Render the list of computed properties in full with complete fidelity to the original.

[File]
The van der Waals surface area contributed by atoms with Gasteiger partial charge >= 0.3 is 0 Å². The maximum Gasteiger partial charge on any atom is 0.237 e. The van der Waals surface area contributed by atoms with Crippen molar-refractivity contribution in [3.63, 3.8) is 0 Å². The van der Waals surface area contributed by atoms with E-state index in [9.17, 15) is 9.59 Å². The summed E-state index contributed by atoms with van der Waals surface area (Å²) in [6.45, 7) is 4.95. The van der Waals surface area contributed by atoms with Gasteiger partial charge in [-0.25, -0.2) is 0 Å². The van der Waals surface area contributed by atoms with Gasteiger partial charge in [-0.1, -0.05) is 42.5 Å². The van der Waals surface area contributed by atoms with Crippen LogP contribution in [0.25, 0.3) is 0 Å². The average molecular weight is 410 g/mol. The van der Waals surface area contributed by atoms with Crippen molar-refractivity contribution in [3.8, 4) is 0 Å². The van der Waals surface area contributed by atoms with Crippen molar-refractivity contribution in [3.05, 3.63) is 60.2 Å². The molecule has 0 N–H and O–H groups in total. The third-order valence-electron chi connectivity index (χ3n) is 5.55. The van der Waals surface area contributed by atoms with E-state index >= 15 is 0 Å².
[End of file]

The van der Waals surface area contributed by atoms with Gasteiger partial charge >= 0.3 is 0 Å². The maximum Gasteiger partial charge on any atom is 0.237 e. The van der Waals surface area contributed by atoms with Crippen molar-refractivity contribution in [3.63, 3.8) is 0 Å². The van der Waals surface area contributed by atoms with E-state index in [9.17, 15) is 9.59 Å². The summed E-state index contributed by atoms with van der Waals surface area (Å²) in [6.45, 7) is 4.95. The van der Waals surface area contributed by atoms with Gasteiger partial charge in [-0.25, -0.2) is 0 Å². The van der Waals surface area contributed by atoms with Gasteiger partial charge in [-0.1, -0.05) is 42.5 Å². The van der Waals surface area contributed by atoms with Crippen LogP contribution in [0.25, 0.3) is 0 Å². The average molecular weight is 410 g/mol. The van der Waals surface area contributed by atoms with Crippen molar-refractivity contribution in [3.8, 4) is 0 Å². The van der Waals surface area contributed by atoms with Crippen molar-refractivity contribution in [3.05, 3.63) is 60.2 Å². The molecule has 0 N–H and O–H groups in total. The third-order valence-electron chi connectivity index (χ3n) is 5.55. The van der Waals surface area contributed by atoms with E-state index >= 15 is 0 Å².